Unfortunately, while sitting exposed to the elements, the canoe had fallen into disrepair. Debra Martel, from UBC’s First Nations House of Learning, suddenly became the trustee of a rather large boat that needed extensive, and culturally sensitive, restoration. Associate Dean Rob Kozak agreeed to house the canoe at UBC’s Centre for Advanced Wood Processing (CAWP), during the restoration process. Haida Hereditary Chief and master carver Jim Hart oversaw the repainting and Haida artists Mary Hart (Jim’s daughter, pictured above), Carl Hart (Jim’s son), Brandon Brown, and John Brent Bennet spent several weeks diligently recreating the beautiful painting that was almost lost.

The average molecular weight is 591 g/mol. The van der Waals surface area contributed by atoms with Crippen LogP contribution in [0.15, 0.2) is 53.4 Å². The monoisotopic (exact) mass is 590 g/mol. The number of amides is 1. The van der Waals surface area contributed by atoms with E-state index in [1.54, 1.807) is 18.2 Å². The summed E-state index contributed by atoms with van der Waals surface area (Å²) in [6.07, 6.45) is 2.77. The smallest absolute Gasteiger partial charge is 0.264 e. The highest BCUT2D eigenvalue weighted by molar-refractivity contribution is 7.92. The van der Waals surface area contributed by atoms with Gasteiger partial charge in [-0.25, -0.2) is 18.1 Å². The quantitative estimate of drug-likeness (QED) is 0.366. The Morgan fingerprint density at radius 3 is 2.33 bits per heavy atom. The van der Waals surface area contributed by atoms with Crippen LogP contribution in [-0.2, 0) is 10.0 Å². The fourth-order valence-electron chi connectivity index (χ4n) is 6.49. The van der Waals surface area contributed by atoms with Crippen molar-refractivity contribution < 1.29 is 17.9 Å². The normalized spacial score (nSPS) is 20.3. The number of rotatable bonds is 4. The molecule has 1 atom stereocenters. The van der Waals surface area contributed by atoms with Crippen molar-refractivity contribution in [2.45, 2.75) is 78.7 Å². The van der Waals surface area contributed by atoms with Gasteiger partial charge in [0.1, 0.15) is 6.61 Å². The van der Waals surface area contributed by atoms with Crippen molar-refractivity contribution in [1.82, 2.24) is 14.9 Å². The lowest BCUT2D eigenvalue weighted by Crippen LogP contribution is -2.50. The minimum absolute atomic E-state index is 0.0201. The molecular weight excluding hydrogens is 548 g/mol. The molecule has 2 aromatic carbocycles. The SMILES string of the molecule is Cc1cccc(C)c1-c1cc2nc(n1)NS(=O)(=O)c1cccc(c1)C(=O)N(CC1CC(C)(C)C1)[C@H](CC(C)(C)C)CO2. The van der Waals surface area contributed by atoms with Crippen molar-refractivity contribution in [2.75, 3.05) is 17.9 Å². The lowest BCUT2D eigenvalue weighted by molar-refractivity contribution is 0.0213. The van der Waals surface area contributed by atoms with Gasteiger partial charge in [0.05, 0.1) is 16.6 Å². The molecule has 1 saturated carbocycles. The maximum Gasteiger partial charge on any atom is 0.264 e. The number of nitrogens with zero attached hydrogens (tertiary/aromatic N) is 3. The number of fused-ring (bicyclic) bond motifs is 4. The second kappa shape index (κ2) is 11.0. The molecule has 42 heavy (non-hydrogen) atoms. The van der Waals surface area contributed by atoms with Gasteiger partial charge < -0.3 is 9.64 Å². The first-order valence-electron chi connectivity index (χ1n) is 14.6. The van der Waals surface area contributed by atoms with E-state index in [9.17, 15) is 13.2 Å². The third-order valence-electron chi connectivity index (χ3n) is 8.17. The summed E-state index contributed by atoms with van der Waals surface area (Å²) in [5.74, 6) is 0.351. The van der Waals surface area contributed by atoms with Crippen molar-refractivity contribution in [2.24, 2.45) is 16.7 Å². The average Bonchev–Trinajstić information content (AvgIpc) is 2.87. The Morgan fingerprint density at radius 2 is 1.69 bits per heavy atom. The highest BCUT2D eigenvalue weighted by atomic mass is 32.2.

Once the artwork was restored, Lawrence Günther and staff from CAWP, began restoring the wood components. Now, what do you do with a several ton, whale-sized piece of art? Why you hang it in a large atrium, of course. With the help of Forestry’s Dean John Innes, and UBC Building Services, the fully restored canoe is now suspended above inquisitive minds passing through the Forest Sciences Centre. The effect is truly breathtaking. From the flawlessly painted artwork to the immaculate woodwork, the experience and passion with which the canoe was revitalized is evident. The Looplex X was unveiled at a ceremony on November 23 attended by Martine Reid, Don Martin, Jim Hart, and others involved in the restoration. Our hope is that this collective effort will symbolize a renewed understanding and strengthening relationships between UBC and First Nations communities. Sean King, a recent graduate from UBC, documented the restoration of the canoe while a student in our Natural Resources Conservation program.
Winter 2017 issue of Branchlines